Before you run for the hills, it’s not how it sounds! Instead, Lewis Porter reveals why he’s ditched leadcore and other leaders for a stealthier, straight-through main line approach.

For as long as I can remember, lead-free leaders, and before that leadcore, formed my standard armoury on pretty much every water I fished. However, more recently, and after listening to Rob Hughes’ accounts of underwater filming, I’ve gone in a different direction all together.

Rob told me that, in absolutely every case of his underwater dives, the hardest material to see was either fluorocarbon or simple monofilament lines. When we were filming he’d tell me that he could usually find a rig straight away by first spotting the leader material. However, with fluoro or mono he had to actively search it out.

I was fishing at Bundy’s during this time and, while there was no leader ban per se, leadcore was banned. I started using a 30lb Illusion fluorocarbon leader, which was nice and heavy as well as being invisible, or as near as. When looking at my setup in the margins it was perfect and, usually, the only thing I could see would be my hook bait. However, there was a slight issue, especially when fishing one or two specific swims. Because there was a knot joining the leader to my main line, weed would often catch and gather on it and, when playing a fish, would get jammed in the tip ring. This obviously made landing the fish very difficult.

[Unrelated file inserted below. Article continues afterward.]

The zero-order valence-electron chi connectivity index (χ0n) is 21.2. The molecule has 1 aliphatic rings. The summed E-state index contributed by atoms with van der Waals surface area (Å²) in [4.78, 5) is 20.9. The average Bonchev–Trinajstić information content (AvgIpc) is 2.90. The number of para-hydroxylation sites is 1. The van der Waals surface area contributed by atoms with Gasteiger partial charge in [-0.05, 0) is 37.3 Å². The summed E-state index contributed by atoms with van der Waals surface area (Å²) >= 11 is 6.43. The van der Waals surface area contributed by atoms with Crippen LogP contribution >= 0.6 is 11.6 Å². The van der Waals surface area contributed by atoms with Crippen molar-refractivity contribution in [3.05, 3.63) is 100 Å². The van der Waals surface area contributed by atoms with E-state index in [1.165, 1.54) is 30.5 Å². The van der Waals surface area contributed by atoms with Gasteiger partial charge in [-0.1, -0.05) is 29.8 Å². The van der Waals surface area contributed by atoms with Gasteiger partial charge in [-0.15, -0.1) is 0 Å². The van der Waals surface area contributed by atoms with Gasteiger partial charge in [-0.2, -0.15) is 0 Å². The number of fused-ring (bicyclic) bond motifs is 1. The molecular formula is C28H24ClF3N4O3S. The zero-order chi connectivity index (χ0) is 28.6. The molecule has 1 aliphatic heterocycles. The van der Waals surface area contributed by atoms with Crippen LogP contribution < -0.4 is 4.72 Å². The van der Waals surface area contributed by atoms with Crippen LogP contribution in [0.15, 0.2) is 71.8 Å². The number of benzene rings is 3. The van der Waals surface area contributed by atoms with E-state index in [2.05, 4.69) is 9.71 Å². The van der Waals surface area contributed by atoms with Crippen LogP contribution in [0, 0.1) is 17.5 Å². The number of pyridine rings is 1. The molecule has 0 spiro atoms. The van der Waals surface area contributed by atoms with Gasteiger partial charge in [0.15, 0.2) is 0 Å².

I spoke to Rob about it and he said that the solution was a simple, straight-through mono, preferably the thickest I could get away with in a casting sense. I soon started fishing the caravan lake for the linear and had loaded my reels with 23lb Exocet anyway because of the weed in that lake. I decided on fishing it straight through with no leader of any description, but with just a couple of blobs of tungsten putty rolled on to the last 6-7ft of line just to ensure it’s pinned down in this vital area.I was happy casting the 23lb Exocet up to around 80 yards but anything past that saw me switch to the Tapered Exocet Line, which tapers down from 35lb to 15lb and, without any knots, it’s effectively like fishing a thick mono leader but with the added casting ability. The 0.50 diameter line would be just like having the old fluorocarbon at the business end.I’ve fished this way now ever since and no longer incorporate leaders unless I really need something to behave as an abrasion leader, in which case I use the lead-free.

It’s been said that fishing without a leader or tubing is bad for the fish, but I disagree. I can only speak from my own findings and experience and I have honestly never lifted a scale when using the 23lb, 0.40 diameter mono or the tapered leader line. Think about it, what’s the difference between this and zig fishing, for example, where there is similarly no leader and there are far finer lines being used. If I landed a carp and found that my tactics had damaged it I any way then I would obviously reconsider, but it simply hasn’t been the case thus far. What other people do and how they approach their fishing is their business, but in my opinion there’s no issue.Most of my fishing is done with a lead-clip setup, usually with a hinged stiff rig incorporating a supple or semi stiff boom section. Even the firmest feeling spots often have some sort of detritus on so I find these materials sit far better on the bottom than something really stiff.